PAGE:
China and north Korea, as expected, reacted immediately criticizing Japan's move, saying the new laws would create instability in the region. The United States welcomed the move, even as reports indicated that Abe administration was now moving rapidly to tap into the resources to arm the nation's security forces, a natural corollary to the passage of bills.
Outside the parliament though, the everyday protests grew louder. The demonstrations may continue in the days to come.
“For me it’s more of a personal story,” said a woman in her mid-sixties who had come to the protest site last Monday with her friend. Some of her relatives, she went on to say, were the Kamikaze pilots (who flew suicide missions into the enemy territories) during the Second World War and her father, a soldier, had suffered a bullet wound in his leg. He still suffers from the haunting memories of the war, she said. “We had failed to raise our voice then; we can’t commit the same mistake today,” she said.
Many of the protestors had similar personal stories from the war, said a University of Tokyo professor, who was among the protestors shouting for the scrapping of the bills. “I don’t want my students to be part of any violence in future,” she said of her decision to participate in the mass protests.
A vast section of Japanese, however, seems to back Abe’s move. They feel that Japan can’t keep its eyes closed to the rising military might of China; Beijing’s alleged misadventures in the South and East China seas; and North Korea’s build-up of nuclear arsenal. It’s a view that highlights a changing Japan.
The opponents say in that case the Abe administration should simply amend the Constitution instead of misinterpreting it, while pointing out that the section 9 of the Constitution should be dropped if Japan wants to flex its military muscles overseas, whatever be its premise.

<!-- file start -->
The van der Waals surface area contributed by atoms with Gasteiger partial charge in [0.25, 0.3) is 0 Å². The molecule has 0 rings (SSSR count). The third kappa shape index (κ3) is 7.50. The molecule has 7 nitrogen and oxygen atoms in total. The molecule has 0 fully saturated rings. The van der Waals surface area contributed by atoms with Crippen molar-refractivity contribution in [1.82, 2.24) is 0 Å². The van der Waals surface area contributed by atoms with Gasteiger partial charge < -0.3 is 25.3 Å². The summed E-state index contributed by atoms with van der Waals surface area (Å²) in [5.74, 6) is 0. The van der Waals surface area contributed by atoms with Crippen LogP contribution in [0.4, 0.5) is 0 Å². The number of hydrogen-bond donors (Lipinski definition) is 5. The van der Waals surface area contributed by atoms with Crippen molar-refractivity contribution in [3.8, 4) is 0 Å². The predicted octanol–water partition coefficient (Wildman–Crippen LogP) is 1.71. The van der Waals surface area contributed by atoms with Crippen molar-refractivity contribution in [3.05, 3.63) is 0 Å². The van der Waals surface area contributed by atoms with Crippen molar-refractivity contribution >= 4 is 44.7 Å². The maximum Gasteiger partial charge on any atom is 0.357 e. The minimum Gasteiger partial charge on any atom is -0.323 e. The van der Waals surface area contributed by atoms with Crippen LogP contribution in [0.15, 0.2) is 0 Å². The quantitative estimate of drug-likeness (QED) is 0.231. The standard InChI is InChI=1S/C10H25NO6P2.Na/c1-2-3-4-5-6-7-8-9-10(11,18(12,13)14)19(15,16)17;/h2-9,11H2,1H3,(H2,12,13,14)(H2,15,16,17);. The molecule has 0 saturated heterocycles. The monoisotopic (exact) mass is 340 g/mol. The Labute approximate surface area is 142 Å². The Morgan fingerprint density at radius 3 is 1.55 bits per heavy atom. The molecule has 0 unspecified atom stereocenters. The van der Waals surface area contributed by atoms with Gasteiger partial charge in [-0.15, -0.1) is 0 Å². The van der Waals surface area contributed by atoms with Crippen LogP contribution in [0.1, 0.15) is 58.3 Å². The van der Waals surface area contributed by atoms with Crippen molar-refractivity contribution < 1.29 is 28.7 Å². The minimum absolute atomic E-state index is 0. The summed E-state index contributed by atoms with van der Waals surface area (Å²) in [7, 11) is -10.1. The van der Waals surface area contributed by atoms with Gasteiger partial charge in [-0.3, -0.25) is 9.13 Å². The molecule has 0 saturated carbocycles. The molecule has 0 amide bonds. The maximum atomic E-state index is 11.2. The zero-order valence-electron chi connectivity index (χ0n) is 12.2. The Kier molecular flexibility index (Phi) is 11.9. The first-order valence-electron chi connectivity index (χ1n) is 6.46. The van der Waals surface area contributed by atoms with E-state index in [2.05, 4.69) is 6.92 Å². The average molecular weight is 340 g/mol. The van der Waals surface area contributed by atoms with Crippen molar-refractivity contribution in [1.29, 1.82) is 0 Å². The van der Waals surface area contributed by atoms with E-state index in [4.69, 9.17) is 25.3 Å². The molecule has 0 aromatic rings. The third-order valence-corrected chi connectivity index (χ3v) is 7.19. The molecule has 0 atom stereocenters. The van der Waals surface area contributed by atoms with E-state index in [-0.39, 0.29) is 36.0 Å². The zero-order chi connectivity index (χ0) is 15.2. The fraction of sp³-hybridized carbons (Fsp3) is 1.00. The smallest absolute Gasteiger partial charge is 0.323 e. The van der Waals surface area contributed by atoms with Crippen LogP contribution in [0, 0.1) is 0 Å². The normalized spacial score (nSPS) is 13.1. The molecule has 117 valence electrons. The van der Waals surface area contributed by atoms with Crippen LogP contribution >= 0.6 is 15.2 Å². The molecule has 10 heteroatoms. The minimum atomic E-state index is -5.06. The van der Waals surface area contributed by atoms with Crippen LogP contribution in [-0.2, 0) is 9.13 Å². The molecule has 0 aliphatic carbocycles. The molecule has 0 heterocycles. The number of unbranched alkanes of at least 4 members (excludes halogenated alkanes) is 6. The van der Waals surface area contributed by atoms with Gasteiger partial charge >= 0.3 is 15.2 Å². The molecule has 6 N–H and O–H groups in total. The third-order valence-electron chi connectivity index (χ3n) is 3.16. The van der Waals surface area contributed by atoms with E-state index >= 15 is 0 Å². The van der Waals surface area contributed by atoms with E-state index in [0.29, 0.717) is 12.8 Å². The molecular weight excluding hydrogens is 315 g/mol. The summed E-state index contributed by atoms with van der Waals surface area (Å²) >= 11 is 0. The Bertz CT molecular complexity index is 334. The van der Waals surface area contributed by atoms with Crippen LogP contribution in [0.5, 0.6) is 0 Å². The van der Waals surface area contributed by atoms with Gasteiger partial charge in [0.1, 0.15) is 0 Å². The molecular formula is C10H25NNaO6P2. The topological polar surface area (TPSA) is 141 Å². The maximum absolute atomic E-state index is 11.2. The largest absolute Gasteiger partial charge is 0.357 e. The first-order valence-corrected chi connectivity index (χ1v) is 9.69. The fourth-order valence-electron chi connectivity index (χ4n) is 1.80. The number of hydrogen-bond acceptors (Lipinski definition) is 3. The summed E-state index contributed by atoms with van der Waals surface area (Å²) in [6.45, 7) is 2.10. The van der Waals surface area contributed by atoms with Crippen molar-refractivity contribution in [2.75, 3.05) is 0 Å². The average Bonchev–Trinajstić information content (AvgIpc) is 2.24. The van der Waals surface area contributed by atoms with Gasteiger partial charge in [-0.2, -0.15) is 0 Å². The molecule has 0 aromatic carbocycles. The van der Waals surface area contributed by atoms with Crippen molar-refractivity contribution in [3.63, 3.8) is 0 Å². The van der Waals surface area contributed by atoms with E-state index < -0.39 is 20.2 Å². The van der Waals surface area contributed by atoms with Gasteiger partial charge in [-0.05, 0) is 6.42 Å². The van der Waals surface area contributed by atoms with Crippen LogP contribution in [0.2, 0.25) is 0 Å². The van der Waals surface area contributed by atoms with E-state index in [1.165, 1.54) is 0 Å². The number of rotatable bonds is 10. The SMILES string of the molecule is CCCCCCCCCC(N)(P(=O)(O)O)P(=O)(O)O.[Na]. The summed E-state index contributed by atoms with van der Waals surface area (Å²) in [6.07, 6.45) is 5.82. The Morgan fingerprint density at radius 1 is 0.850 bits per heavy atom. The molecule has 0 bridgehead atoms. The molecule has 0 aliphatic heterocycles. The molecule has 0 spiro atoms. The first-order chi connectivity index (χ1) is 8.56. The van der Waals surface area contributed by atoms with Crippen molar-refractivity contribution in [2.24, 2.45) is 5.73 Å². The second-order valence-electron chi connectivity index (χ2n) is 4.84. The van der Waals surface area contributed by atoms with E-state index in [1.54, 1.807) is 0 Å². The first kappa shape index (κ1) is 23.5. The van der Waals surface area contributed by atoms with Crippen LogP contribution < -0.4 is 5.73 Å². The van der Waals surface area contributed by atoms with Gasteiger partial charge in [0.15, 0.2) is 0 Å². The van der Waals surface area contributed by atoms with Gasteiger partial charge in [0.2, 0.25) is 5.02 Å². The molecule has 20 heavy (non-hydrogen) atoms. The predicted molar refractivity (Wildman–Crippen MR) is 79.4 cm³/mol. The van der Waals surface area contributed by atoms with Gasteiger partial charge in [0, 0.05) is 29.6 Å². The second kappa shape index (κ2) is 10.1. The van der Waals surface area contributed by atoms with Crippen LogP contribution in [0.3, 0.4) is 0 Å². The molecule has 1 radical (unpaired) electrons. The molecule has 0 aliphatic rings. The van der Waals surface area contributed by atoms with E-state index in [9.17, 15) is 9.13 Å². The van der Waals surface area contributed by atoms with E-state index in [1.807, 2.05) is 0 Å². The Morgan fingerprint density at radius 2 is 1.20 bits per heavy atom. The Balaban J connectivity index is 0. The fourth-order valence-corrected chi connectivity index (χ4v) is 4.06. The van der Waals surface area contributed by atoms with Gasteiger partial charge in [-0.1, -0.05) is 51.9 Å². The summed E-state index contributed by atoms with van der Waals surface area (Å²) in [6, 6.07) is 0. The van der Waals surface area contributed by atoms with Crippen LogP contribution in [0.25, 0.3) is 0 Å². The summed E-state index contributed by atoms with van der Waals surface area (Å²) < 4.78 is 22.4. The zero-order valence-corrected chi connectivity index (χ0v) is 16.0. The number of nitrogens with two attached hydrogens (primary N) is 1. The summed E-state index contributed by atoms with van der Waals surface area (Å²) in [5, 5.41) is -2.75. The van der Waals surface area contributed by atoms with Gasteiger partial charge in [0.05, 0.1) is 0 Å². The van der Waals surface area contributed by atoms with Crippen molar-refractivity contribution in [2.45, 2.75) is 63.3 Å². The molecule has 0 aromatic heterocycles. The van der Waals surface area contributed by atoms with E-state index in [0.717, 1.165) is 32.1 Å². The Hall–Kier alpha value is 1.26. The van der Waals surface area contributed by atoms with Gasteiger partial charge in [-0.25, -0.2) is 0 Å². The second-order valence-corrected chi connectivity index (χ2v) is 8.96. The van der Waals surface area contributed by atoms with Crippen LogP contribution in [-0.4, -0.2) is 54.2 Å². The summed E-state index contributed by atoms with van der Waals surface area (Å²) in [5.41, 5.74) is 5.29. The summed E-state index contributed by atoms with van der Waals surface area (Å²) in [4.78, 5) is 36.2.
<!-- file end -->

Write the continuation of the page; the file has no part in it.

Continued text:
According to a poll published last Monday by the daily Asahi Shimbun, 29 per cent of the Japan’s voters supported the bills while, 54 per cent opposed them; the intelligentsia called the bills unconstitutional.
It began as a political movement of the left parties in Japan. But over a period of time, it has drawn the students, retired judges, scholars, film makers, and common people on to the streets.
Aki Okuda, founder of the group Students Emergency Action for Liberal Democracy, was quoted by an evening newspaper Nikkan Gendai as saying that they feared the bills would be forced into law and that they – the students – won't give up their opposition. This is first time in four decades that the students have taken to street protests in Japan. The last time the youth took to streets was in the late 1960s over the revision of the Japan-US security assistance pact, when the US became Japan’s military protector.